Fifteen hundred years ago, however, the last yellow-haired captives had been carried south to whet the wonder of the populace in the triumph of a Roman general. Fifteen hundred years ago the power of the Imperial city had begun to wane, and the tide of her conquest ebbed along these hills. The eagles of the empire swept southward to defend their own eyrie upon the Palatine, and here, along the highways they had made, died the tramp of the departing legions. The tides of later wars, it is true, have flowed and ebbed across the Border. Saxon and Norman, both in turn, have set their faces towards the north. But later nations kept lower paths, and, untrodden here along the hill-tops, like the great Roman Empire itself, this chariot-way of the Caesars has looked down upon them all. Forsaken, indeed, and altogether lonely it is now. Torn by the rains of fifteen centuries, and overgrown with the tangle of a thousand years, the roadway that rang to the hoofs of Agricola is haunted to-day by the timid hare, while overhead, where the sun glittered once on the golden eagles of the legions, grey wood-doves flutter now among the trees. But, strongly marked by its moss-grown ramparts, it still bears witness to the might of its makers, and, affording no text for the sad Sic transit gloria mundi, it remains a Roman defiance to time, like the defiance of all true greatness—Non omnis moriar.

Greater benefits than these roads of stone did the Roman bring to the lands he conquered. The tread of the victorious legions it was that broke the dark slumber of Europe, and in the onward march of the western nations the footsteps of the Caesars echo yet upon the earth. Rome, it is true, ploughed her empire with the sword, but in the furrows she sowed the seeds of her own greatness; and these seeds since then have grown to many a stately tree. Fallen, it may be, is the splendour of the "city upon seven hills"; but east and north and west of her rise the younger empires of her sons. Augustus from his gilded Capitol no longer rules the world, and the gleam of the steel-clad legions no longer flashes along these old forsaken highways among the hills; but the earth is listening yet, spell-bound, to the strains of the Latin lyre, and wherever to this hour there is eloquence in the West, there flourishes the living glory of the Roman tongue.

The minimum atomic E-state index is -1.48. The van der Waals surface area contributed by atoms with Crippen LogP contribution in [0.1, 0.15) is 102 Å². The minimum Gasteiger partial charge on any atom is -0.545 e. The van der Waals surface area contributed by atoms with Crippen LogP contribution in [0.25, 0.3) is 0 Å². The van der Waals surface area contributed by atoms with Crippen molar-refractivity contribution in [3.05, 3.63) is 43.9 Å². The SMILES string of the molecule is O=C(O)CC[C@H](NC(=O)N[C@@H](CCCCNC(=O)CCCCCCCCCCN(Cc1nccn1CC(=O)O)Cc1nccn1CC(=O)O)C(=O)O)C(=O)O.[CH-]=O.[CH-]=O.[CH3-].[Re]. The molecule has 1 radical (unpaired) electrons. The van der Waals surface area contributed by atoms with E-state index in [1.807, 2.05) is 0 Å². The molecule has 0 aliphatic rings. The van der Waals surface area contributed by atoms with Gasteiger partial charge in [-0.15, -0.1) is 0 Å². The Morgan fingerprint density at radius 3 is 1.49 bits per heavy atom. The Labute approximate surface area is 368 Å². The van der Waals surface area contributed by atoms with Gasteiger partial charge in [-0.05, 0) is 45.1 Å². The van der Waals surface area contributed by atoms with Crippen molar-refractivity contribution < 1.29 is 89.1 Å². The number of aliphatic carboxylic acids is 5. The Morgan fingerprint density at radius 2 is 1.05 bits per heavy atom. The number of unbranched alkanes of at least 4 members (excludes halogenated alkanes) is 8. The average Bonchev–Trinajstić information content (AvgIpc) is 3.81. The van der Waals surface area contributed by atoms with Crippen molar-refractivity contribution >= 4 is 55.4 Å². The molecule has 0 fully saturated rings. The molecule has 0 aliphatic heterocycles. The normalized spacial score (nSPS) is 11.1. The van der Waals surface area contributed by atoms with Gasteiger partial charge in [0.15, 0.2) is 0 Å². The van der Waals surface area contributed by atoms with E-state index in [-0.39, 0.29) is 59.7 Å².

To-day, with the coming of spring in the air, there are symbols enough on every hand of the great Past that is not dead. The bole of the giant beech-tree here, it is true, has itself long since ceased to put forth leaves; but, springing upward from its strength, a hundred branches are spreading aloft the promise of the budding year. The dry brown spires of foxglove that stand six feet high in the coppice near, dropped months ago their purple splendours; but thick already about their roots the green tufts of their seedlings are pushing up through rich mould and warm leaf-drifts of bygone autumn to fill the place anon with tenfold glory. From the gnarled roots of the ancient thorn-hedge hangs many a yellow tress of withered fern; yet the life of the fallen fronds is, even now, stirring under-ground, and from the brown knobs there before long will rise the greenery of another year. Already, here and there, in sunny nooks, a spray of the prickly whin has burst into blossom of bright gold. A little longer, and the mossy crannies of the ruined dyke will be purple with the dim wood-violet. And soon, in the steep corner of the immemorial pasture that runs up there under the edge of the wood, the deep sward will be tufted with creamy clusters of the pale primrose.

A pleasant spot it is to linger in, even on this early spring day, for the sunshine falls warm in the mossy hollow of the road, and rampart and thicket overhead are a shelter from the wind. Resting on the dry branch of a fallen pine, one can gaze away southward over the landscape that the Romans saw; and, fingering through a pocket volume of some old Augustan singer, it is possible to realise something of the iron thought that stirred them to become masters of the world.